A successful entrepreneur who realized that living a life of meaning had nothing to do with wealth
Clare Stober (1955 –)
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Headstrong and rebellious, Erna left the Bruderhof community where she was born and raised, planning to take a gap year after high school before returning. Soon, however, she was promising herself she’d never wear a skirt again. Dissidence was a family trait: her mother’s family had resisted Hitler; and her father, an outspoken civil rights activist from New York, had spent a summer helping to register African-American voters in Mississippi.
Attending high school in Connecticut in the mid-1990s, she befriended a Bosnian girl who had come to the United States on a scholarship. Through their conversations, Erna developed an interest in the Balkan War and the suffering of that region’s people in its aftermath. After graduating, Erna taught English to recent immigrants. One of her students was a Bosnian Muslim young man.
In time, his mother took to calling me her snaha – daughter-in-law. His family was set on the American dream, and while I felt close to him, I knew a house, car, vacations, and the like would not spell fulfillment for me. They were only nominally Muslim but I also worried about not sharing the same faith. In the end, though, it was my newfound feminism that prompted me to drop the relationship: “freedom” seemed more important than love.
Still passionate about the Balkans, she took a volunteer position in a Bosnian camp for roughly 320 displaced people as a liaison for an international NGO.
It was a challenging assignment. I was twenty-one, the only non-Muslim, and the eyes and ears for the NGO administration as to what was happening on the ground. But it was just what I wanted: a chance to make a difference and make the world a better place.
The longer I stayed there, though, the more I realized my inadequacy in the face of the complexities I was dealing with. I expected to see their shared suffering and common faith bonding these families, but instead found gossip and division. I found myself thinking wistfully of the harmony between the 320 people I had grown up amongst.
Not one to give up easily, Erna proposed a new program to her NGO, and before long she was offered a management position.
This was my dream coming true: financial security and independence while helping those in need. Was it a coincidence that I’d just made a secret decision to return to the Bruderhof? I now faced a choice between a perfectly acceptable form of service – and a truly radical one.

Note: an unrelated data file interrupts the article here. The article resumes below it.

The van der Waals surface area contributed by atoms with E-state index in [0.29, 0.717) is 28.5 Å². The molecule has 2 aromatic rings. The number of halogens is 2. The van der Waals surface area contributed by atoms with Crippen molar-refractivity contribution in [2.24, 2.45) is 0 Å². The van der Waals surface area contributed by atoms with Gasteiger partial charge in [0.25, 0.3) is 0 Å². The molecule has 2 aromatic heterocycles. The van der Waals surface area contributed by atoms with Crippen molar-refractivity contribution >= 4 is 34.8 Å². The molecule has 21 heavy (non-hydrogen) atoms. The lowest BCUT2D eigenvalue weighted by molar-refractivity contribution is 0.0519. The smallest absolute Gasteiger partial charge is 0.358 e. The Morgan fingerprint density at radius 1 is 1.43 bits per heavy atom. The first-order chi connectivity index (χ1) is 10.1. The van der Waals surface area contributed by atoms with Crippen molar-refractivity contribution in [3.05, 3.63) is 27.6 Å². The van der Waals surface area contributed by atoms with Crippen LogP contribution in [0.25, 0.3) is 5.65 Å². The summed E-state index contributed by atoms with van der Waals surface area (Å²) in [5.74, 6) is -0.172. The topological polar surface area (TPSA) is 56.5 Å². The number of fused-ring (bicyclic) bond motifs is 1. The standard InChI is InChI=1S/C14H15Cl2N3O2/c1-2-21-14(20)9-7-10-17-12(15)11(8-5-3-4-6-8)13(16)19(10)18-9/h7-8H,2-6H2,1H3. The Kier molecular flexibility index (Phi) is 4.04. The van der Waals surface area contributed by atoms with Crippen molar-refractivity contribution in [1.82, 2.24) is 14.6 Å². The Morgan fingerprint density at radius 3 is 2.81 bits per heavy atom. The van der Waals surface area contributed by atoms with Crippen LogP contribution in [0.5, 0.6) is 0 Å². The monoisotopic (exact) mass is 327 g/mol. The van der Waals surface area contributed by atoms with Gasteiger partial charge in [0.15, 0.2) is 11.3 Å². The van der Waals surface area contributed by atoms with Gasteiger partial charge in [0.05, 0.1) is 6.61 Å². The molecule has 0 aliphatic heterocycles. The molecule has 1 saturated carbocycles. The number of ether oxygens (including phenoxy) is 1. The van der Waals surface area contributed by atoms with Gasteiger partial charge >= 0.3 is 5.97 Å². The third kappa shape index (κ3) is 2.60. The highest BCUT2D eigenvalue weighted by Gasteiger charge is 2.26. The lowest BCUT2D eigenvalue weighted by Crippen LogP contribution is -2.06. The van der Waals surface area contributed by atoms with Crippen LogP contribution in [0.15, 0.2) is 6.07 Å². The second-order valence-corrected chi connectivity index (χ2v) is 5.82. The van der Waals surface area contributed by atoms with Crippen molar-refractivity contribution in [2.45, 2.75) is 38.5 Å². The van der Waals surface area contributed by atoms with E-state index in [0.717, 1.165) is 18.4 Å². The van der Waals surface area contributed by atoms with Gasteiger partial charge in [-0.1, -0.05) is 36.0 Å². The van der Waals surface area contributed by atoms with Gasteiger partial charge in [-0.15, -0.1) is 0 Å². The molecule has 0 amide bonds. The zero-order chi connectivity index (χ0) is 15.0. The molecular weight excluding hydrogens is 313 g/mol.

Again ducking commitment, Erna moved to Germany. There, she applied for midwifery school. One day, while interning in a clinic, she witnessed the abortion of a 23-week-old baby with Down syndrome:
One floor below us, in the neonatal intensive care unit, no efforts were spared to save the lives of 24-week-olds. But because this child had a incurable genetic “disease,” it was still defined as a disposable fetus. Who decided these things, and how?
Haunted by the realization that “the ultimate coefficient of a woman’s freedom might be the murder of her unborn baby,” Erna found herself reflecting on her parents and younger sister, Iris, who has Down syndrome.
I now faced a choice between a perfectly acceptable form of service – and a truly radical one.
What struck me was the miracle of how Iris and others like her were integrated into every facet of Bruderhof life. My parents never had to ask themselves whether they could “afford” to accept her, or whether she fit with their lifestyle. In community, the gifts Iris had to offer could be received. She was not only cared for; she was also able to reciprocate. My values of autonomy and success stood in stark contrast to that.
I began to reconsider freedom. I had been reading Kierkegaard, who wrote that you never actually have freedom until you use it to make a decision. If you just float along, you are not utilizing it. The Bruderhof members’ commitment and solidarity was what created the space where freedom could flourish for all.
Paolo Coelho’s book The Alchemist was the final peg in the coffin of my ideals. In it, a shepherd from Andalusia, Spain, has a recurring dream about a treasure buried beneath a pyramid in Egypt. He gives up everything to go on a long and harrowing search for this treasure, but on arriving there realizes, through a clue, that it lies under the roots of the very sycamore tree in Andalusia where he first had his dream. The message couldn’t have been clearer to me: “The treasure lies buried at home.” And “Real freedom is to find your calling and give up everything for it.”
Erna returned to the Bruderhof and became a member in 2004, several days after her twenty-fifth birthday.
Becoming a member of the Bruderhof means committing to Christ first, through baptism. People warned me this could mean the beginning of an inner struggle. But for me it was the other way around. I guess I’d done my struggling first. The day I was baptized (outdoors), a chilly wind was blowing fiercely, as if to chase away my old life and bring me something new. Afterwards I stood up, dripping wet, but filled with joy and peace. In binding myself to Jesus – and to others – I was finally free.
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With photography by British photojournalist Danny Burrows, this 300-page hardcover book celebrates what is possible when people take a leap of faith. It will inspire anyone working to build a more just, peaceful, and sustainable future.
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